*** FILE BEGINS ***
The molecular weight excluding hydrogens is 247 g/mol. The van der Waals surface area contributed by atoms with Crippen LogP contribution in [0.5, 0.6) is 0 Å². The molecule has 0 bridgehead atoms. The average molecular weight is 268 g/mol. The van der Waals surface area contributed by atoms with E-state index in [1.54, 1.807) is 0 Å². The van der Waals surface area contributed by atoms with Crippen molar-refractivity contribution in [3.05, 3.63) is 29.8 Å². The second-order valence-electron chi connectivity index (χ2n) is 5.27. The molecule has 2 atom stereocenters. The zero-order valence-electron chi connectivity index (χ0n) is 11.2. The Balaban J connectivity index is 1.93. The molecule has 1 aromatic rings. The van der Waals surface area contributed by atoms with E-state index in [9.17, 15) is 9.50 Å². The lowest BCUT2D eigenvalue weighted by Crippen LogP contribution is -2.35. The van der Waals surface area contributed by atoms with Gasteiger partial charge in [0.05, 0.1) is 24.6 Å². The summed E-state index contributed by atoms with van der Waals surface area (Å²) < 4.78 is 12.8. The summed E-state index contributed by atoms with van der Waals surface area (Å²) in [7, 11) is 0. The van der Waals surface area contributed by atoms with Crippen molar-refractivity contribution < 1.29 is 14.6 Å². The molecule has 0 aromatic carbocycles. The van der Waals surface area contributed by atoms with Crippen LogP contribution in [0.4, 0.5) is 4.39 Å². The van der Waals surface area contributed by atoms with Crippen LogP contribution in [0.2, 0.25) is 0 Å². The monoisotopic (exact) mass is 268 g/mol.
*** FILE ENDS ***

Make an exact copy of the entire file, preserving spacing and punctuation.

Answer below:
The molecular weight excluding hydrogens is 247 g/mol. The van der Waals surface area contributed by atoms with Crippen LogP contribution in [0.5, 0.6) is 0 Å². The molecule has 0 bridgehead atoms. The average molecular weight is 268 g/mol. The van der Waals surface area contributed by atoms with E-state index in [1.54, 1.807) is 0 Å². The van der Waals surface area contributed by atoms with Crippen molar-refractivity contribution in [3.05, 3.63) is 29.8 Å². The second-order valence-electron chi connectivity index (χ2n) is 5.27. The molecule has 2 atom stereocenters. The zero-order valence-electron chi connectivity index (χ0n) is 11.2. The Balaban J connectivity index is 1.93. The molecule has 1 aromatic rings. The van der Waals surface area contributed by atoms with E-state index in [9.17, 15) is 9.50 Å². The lowest BCUT2D eigenvalue weighted by Crippen LogP contribution is -2.35. The van der Waals surface area contributed by atoms with Gasteiger partial charge in [0.05, 0.1) is 24.6 Å². The summed E-state index contributed by atoms with van der Waals surface area (Å²) < 4.78 is 12.8. The summed E-state index contributed by atoms with van der Waals surface area (Å²) in [7, 11) is 0. The van der Waals surface area contributed by atoms with Crippen molar-refractivity contribution < 1.29 is 14.6 Å². The molecule has 0 aromatic carbocycles. The van der Waals surface area contributed by atoms with Crippen LogP contribution in [0.4, 0.5) is 4.39 Å². The van der Waals surface area contributed by atoms with Crippen LogP contribution in [0.2, 0.25) is 0 Å². The monoisotopic (exact) mass is 268 g/mol.